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6 Nomadic Authors of 5 of the Fall Nomadic Chapbooks.

  • Dimond Branch Library 3565 Fruitvale Avenue Oakland, CA, 94602 United States (map)

Rebekah Eppley & Maria del Carmen Cortez, Purepero Stories
Philip Harris, The Flowers in my Mother's Name
Ayodele Nzinga, The Horse Eaters
René Vaz, The Planet of the Dead
Norma Smith, Home Remedy

Hosted by Natasha Dennerstein

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Reader Bios:

Rebekah Eppley holds a Master’s of Library and Information Science from San Jose State University, a Master’s in Creative Writing from San Francisco State University and a BFA in Writing, Literature & Publishing from Emerson College. She published a chapter in an oral history collection, Nine Lives, Uncovering the Wealth of Life Stories Within our Nursing Homes and her fiction and poetry have appeared in magazines such as the Santa Clara Review, Watchword Press and Lodestar Quarterly. She lives in Oakland with her wife, Carmen Cortez, and works as a librarian at the Dimond Branch of the Oakland Public Library. She thinks being a librarian is the best job in the world.

Maria del Carmen Cortez (Carmen) is an Herbalist, Permaculturalist and Landscape Designer. Her passions are gardening, growing her own medicine, and creating art. She was born in Purepero, in the state of Michoacan, Mexico with an extended family of storytellers who also instilled in her a love of plant medicine. She grew up as a migrant farm worker in the San Joaquin Valley and currently lives in Oakland.

Philip Harris was born in Hollywood, California. In Spring, 2017, he received his MFA in Fiction from San Francisco State University. He currently lives in West Oakland, where he tells stories through his words, illustrations, and photographs, all while continuing his search for the perfect burrito. His work has appeared in Vogue UK, The Los Angeles Review, The Atticus Review, The Tusk, and Transfer. Philip is also the co-host and co-creator of the weekly podcast Queers in Space. Find him at authorphilip.com.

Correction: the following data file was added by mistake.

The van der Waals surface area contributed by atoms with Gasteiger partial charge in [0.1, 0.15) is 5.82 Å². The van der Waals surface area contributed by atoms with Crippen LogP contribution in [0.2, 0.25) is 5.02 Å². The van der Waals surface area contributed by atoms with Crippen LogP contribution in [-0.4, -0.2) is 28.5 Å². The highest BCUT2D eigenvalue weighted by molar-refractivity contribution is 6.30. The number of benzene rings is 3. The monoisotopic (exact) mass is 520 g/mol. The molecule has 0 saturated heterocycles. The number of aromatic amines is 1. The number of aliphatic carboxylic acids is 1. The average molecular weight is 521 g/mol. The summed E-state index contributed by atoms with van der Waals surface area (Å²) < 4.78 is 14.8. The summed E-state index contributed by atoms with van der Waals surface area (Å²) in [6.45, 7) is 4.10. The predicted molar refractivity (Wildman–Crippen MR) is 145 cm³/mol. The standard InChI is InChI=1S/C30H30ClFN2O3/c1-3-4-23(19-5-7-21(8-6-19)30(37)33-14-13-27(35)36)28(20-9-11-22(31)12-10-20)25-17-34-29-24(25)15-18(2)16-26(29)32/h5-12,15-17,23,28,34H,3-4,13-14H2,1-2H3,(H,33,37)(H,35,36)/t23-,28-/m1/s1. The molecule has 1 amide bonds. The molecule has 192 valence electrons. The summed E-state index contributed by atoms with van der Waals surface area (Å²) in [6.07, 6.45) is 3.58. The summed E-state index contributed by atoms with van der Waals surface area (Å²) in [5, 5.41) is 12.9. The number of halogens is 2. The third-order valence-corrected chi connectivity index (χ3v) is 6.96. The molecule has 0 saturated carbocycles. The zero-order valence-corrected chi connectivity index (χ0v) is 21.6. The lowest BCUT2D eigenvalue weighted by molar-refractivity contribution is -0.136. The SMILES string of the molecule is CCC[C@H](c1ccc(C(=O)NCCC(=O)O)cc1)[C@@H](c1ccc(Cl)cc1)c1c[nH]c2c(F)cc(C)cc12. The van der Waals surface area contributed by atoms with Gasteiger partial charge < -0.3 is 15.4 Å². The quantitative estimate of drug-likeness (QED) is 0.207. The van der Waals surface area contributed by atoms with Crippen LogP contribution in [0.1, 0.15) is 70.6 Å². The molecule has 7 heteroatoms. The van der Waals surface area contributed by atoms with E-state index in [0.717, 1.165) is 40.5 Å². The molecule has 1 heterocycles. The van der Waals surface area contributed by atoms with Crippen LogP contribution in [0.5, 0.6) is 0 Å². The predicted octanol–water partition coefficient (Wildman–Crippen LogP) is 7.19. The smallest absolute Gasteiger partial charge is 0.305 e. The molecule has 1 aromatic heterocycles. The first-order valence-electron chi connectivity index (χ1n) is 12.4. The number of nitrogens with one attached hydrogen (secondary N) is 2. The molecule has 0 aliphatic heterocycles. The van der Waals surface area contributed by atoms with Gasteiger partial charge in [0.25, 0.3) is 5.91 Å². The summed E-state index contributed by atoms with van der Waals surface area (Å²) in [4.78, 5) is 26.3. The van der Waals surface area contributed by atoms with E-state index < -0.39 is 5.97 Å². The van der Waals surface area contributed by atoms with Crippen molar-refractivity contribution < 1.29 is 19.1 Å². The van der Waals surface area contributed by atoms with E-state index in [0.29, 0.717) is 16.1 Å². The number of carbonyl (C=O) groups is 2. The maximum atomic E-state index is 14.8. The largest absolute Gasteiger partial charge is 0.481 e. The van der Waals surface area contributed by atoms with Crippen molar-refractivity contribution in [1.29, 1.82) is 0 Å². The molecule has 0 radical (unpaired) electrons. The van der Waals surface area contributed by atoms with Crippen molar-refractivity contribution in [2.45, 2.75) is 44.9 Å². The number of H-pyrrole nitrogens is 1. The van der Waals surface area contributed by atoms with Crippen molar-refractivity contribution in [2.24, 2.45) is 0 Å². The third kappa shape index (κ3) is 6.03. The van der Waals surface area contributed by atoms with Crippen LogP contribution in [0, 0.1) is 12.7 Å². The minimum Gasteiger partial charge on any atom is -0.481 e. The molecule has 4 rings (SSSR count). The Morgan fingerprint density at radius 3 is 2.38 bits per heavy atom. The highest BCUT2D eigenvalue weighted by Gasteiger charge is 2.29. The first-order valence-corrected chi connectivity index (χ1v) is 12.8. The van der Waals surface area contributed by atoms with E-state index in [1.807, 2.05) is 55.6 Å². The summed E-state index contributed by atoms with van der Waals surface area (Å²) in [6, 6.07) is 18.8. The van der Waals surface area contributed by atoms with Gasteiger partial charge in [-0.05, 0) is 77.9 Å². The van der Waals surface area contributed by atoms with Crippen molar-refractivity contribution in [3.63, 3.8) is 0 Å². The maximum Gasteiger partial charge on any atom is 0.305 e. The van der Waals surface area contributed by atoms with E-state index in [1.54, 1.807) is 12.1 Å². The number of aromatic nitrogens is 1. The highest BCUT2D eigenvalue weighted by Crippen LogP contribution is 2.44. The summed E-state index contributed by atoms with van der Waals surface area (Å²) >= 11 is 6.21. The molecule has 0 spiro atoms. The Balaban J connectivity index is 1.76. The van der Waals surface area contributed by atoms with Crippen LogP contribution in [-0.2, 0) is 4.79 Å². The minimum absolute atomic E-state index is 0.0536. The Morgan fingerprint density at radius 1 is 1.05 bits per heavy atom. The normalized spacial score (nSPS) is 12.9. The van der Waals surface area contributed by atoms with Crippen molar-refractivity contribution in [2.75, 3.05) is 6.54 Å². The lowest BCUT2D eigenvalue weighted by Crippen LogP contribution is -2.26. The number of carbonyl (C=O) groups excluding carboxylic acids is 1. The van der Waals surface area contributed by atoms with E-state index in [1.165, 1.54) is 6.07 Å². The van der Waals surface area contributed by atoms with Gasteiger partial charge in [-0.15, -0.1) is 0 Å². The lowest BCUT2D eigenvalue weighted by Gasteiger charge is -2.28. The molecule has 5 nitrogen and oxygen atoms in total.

Ayodele Nzinga says: When I was little my mother asked me what I wanted to be and then told me that it was impossible. She knew there was a story already written for me. I didn’t like that story. I did not listen to it, so it never had a chance to limit me, I am the horse eater’s child, with eyes for tomorrow. I write my reality. I am in love with the power of words and the way they hide their role in creating reality. Strung together, words create narratives – whole worlds live inside the words, multiverses reside within the stories they compose. I am a writer drunk off story painting my world with words as the medium. I make theater and plot the trajectory of tomorrow from West Oakland CA, the center of my artistic universe, where I live with a tribe of unlikely magicians who only go forward.

René Vaz is a Bay Area writer. He curates the reading series Voz Sin Tinta and Uptown Fridays. He is a lecturer at San Francisco State University for the Latino Studies department and is committed to providing space for POC/ marginalized voices. He holds an M.A. and M.F.A. in English and Creative Writing from San Francisco State University. 

Norma Smith has led lives as a journalist, as a translator/interpreter, as a social researcher, educator, editor, and writing coach. She spent many years working in hospitals, including some years as a union steward. Norma has been a community activist and organizer since she was a teenager, principally in the arena of anti-racism and smashing white supremacy. She has coordinated conferences, panels, events, and study groups. Norma has been writing poetry and stories since about the time she learned to read, more than sixty years ago. Her writing has been published in literary, political, and academic journals. She is interested in social power dynamics. Including love.